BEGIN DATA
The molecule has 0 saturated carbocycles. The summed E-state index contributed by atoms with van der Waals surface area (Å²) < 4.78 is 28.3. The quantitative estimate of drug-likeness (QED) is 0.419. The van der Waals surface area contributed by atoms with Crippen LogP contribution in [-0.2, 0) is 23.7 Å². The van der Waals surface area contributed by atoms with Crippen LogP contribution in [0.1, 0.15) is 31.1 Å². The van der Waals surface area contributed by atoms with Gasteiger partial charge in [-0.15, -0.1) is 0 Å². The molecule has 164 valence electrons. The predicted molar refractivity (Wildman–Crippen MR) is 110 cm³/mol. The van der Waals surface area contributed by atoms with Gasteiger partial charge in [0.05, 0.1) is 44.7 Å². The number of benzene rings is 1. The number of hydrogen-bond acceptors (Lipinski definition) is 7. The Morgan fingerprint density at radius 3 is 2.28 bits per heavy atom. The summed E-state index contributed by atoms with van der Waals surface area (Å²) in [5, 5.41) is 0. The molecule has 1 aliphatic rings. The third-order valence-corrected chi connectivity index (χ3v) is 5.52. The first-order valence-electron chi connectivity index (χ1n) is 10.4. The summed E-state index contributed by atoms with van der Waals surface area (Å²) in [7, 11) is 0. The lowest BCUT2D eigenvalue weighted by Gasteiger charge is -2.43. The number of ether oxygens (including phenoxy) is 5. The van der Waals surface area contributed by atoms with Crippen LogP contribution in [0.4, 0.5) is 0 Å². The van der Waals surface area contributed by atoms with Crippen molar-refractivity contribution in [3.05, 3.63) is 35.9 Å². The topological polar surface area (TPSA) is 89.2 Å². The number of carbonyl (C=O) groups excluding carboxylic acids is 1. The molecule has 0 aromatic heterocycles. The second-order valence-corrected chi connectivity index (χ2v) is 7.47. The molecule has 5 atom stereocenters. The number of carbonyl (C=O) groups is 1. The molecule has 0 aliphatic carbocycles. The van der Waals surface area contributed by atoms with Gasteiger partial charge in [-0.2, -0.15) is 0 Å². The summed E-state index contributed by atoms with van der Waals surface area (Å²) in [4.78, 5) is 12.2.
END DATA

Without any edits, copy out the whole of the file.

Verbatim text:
The molecule has 0 saturated carbocycles. The summed E-state index contributed by atoms with van der Waals surface area (Å²) < 4.78 is 28.3. The quantitative estimate of drug-likeness (QED) is 0.419. The van der Waals surface area contributed by atoms with Crippen LogP contribution in [-0.2, 0) is 23.7 Å². The van der Waals surface area contributed by atoms with Crippen LogP contribution in [0.1, 0.15) is 31.1 Å². The van der Waals surface area contributed by atoms with Gasteiger partial charge in [-0.15, -0.1) is 0 Å². The molecule has 164 valence electrons. The predicted molar refractivity (Wildman–Crippen MR) is 110 cm³/mol. The van der Waals surface area contributed by atoms with Gasteiger partial charge in [0.05, 0.1) is 44.7 Å². The number of benzene rings is 1. The number of hydrogen-bond acceptors (Lipinski definition) is 7. The Morgan fingerprint density at radius 3 is 2.28 bits per heavy atom. The summed E-state index contributed by atoms with van der Waals surface area (Å²) in [5, 5.41) is 0. The molecule has 1 aliphatic rings. The third-order valence-corrected chi connectivity index (χ3v) is 5.52. The first-order valence-electron chi connectivity index (χ1n) is 10.4. The summed E-state index contributed by atoms with van der Waals surface area (Å²) in [7, 11) is 0. The lowest BCUT2D eigenvalue weighted by Gasteiger charge is -2.43. The number of ether oxygens (including phenoxy) is 5. The van der Waals surface area contributed by atoms with Crippen LogP contribution in [0.4, 0.5) is 0 Å². The van der Waals surface area contributed by atoms with Crippen molar-refractivity contribution in [3.05, 3.63) is 35.9 Å². The topological polar surface area (TPSA) is 89.2 Å². The number of carbonyl (C=O) groups excluding carboxylic acids is 1. The molecule has 0 aromatic heterocycles. The second-order valence-corrected chi connectivity index (χ2v) is 7.47. The molecule has 5 atom stereocenters. The number of carbonyl (C=O) groups is 1. The molecule has 0 aliphatic carbocycles. The van der Waals surface area contributed by atoms with Gasteiger partial charge in [-0.2, -0.15) is 0 Å². The summed E-state index contributed by atoms with van der Waals surface area (Å²) in [4.78, 5) is 12.2.